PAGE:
Tobe Roberts is an Educational Technologist at Bergen County Technical Schools, he has been using the NAO Robot to introduce a lesson, deliver exit ticket questions, create simulations with role play for the students utilizing the robot. Mr. Roberts created Pony Express simulation, Star Trek StarFleet Academy simulation for the topic of forms of Energy and NASA Space Flight simulation.
Amy LaViers is an Assistant Professor at the University of Illinois at Urbana Champaign, and director of the RAD Lab a website of Robotics Automation and Dance (RAD). During her PhD Thesis she realized that Nao robot is the tool for her engaging for the public and researches alike.
Nicholas Kosloski is a Technology Innovation Design and Engineering Teacher at Somers High School in Connecticut. He has been using the Nao robot as a tool throughout the Programming Unit of a Robotics course. There are many other tools he uses including VEX robotics. This serves as the Humanoid section of the unit.
Thus far, NAO and other humanoid robots are commonly used successfully to help teach children STEM subjects, as well as help children with autism learn social skills. But there is one education program using NAO in a completely different way - and with some very promising results.
Dr. Ellie Kazemi is a behavior analyst who is using NAO in a very unique way. She is currently a Professor of Psychology and the Academic Director of the Masters of Science in Applied Behavior Analysis Program at California State University, Northridge (CSUN.) For her research, she and her students are using NAO to simulate a child with problem behavior in order to find helpful strategies in training caregivers (staff, teachers, etc.) how to deal with problem behavior.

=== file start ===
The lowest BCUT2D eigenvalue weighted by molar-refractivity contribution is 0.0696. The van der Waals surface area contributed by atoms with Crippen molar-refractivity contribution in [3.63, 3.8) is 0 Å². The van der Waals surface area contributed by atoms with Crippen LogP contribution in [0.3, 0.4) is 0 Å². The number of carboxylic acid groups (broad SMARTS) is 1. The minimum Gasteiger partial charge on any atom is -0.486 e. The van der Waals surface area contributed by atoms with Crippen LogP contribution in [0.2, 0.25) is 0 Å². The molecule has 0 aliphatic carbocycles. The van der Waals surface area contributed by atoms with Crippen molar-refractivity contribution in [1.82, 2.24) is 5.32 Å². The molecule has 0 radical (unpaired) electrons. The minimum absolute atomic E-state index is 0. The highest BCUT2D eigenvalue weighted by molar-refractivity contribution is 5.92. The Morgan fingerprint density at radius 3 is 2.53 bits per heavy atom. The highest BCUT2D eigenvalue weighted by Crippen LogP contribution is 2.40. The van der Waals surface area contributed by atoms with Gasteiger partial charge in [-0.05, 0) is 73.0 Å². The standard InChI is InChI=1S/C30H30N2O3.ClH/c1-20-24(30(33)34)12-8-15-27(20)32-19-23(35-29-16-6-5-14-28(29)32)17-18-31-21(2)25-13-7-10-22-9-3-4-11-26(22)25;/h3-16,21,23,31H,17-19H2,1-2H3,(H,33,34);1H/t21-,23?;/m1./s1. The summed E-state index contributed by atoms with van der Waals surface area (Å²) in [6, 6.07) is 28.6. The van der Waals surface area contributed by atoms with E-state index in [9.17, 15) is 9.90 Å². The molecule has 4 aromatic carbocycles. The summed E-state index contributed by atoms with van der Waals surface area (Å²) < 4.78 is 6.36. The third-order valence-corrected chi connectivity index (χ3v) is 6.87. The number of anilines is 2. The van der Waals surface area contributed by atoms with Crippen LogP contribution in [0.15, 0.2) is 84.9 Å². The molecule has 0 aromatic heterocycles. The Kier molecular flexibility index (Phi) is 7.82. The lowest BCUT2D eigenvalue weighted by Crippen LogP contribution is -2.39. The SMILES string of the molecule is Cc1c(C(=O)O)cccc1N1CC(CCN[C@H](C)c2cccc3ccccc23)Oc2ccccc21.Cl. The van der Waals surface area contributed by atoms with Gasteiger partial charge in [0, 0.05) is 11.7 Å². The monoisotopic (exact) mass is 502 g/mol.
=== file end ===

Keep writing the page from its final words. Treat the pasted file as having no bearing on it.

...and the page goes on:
Dr. Kazemi has been able to secure some research and training funds to purchase three NAOs, warranties, and licenses to engage research assistants in science and technology. The funds were provided through the College of Social and Behavioral Sciences and the National Institute of Health-Build Poder.
Programming NAO to display undesirable behavior (i.e., to be “bad”) and then running simulations helps the students learn in hands-on labs. The team has the robot throw tantrums, hit himself, and more - even programming in variations so he looks and acts a little different in each simulation. This gives them a lot of control in the types of behavior the person they are training gets to see.
Benjamin Durham is a science teacher at Lane Technical High School in Chicago who has been using NAO in Robotics 2 and Adaptive Robotics. In Robotics 2, an intermediate-level robotics class, students use both Choregraphe and Python to program NAO. Many of these students have aspirations of going into medical or social work, and wanted hands-on experience of what robots might be able to do in these fields.